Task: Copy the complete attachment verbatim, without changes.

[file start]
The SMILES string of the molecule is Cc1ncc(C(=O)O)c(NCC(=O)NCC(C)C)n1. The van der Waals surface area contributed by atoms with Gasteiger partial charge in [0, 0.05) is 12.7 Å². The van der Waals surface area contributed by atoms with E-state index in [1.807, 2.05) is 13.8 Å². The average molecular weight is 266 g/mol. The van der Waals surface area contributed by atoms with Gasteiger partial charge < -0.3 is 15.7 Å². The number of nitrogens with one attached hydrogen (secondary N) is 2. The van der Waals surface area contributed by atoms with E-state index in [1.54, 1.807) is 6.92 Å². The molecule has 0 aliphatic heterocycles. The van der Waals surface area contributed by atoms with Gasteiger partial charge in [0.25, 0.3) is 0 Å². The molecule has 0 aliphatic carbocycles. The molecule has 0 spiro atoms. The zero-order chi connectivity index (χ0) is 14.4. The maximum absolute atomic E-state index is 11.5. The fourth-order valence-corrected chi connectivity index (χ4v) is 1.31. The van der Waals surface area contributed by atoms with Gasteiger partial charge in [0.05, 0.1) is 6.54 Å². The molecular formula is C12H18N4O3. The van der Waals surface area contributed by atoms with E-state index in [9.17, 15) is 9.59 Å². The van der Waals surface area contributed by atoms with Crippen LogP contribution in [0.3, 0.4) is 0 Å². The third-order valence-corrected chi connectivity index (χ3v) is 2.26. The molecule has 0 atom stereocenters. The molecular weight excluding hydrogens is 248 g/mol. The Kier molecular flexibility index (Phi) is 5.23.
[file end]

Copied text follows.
The SMILES string of the molecule is Cc1ncc(C(=O)O)c(NCC(=O)NCC(C)C)n1. The van der Waals surface area contributed by atoms with Gasteiger partial charge in [0, 0.05) is 12.7 Å². The van der Waals surface area contributed by atoms with E-state index in [1.807, 2.05) is 13.8 Å². The average molecular weight is 266 g/mol. The van der Waals surface area contributed by atoms with Gasteiger partial charge < -0.3 is 15.7 Å². The number of nitrogens with one attached hydrogen (secondary N) is 2. The van der Waals surface area contributed by atoms with E-state index in [1.54, 1.807) is 6.92 Å². The molecule has 0 aliphatic heterocycles. The van der Waals surface area contributed by atoms with Gasteiger partial charge in [0.25, 0.3) is 0 Å². The molecule has 0 aliphatic carbocycles. The molecule has 0 spiro atoms. The zero-order chi connectivity index (χ0) is 14.4. The maximum absolute atomic E-state index is 11.5. The fourth-order valence-corrected chi connectivity index (χ4v) is 1.31. The van der Waals surface area contributed by atoms with Gasteiger partial charge in [0.05, 0.1) is 6.54 Å². The molecular formula is C12H18N4O3. The van der Waals surface area contributed by atoms with E-state index in [9.17, 15) is 9.59 Å². The van der Waals surface area contributed by atoms with Crippen LogP contribution in [0.3, 0.4) is 0 Å². The third-order valence-corrected chi connectivity index (χ3v) is 2.26. The molecule has 0 atom stereocenters. The molecular weight excluding hydrogens is 248 g/mol. The Kier molecular flexibility index (Phi) is 5.23.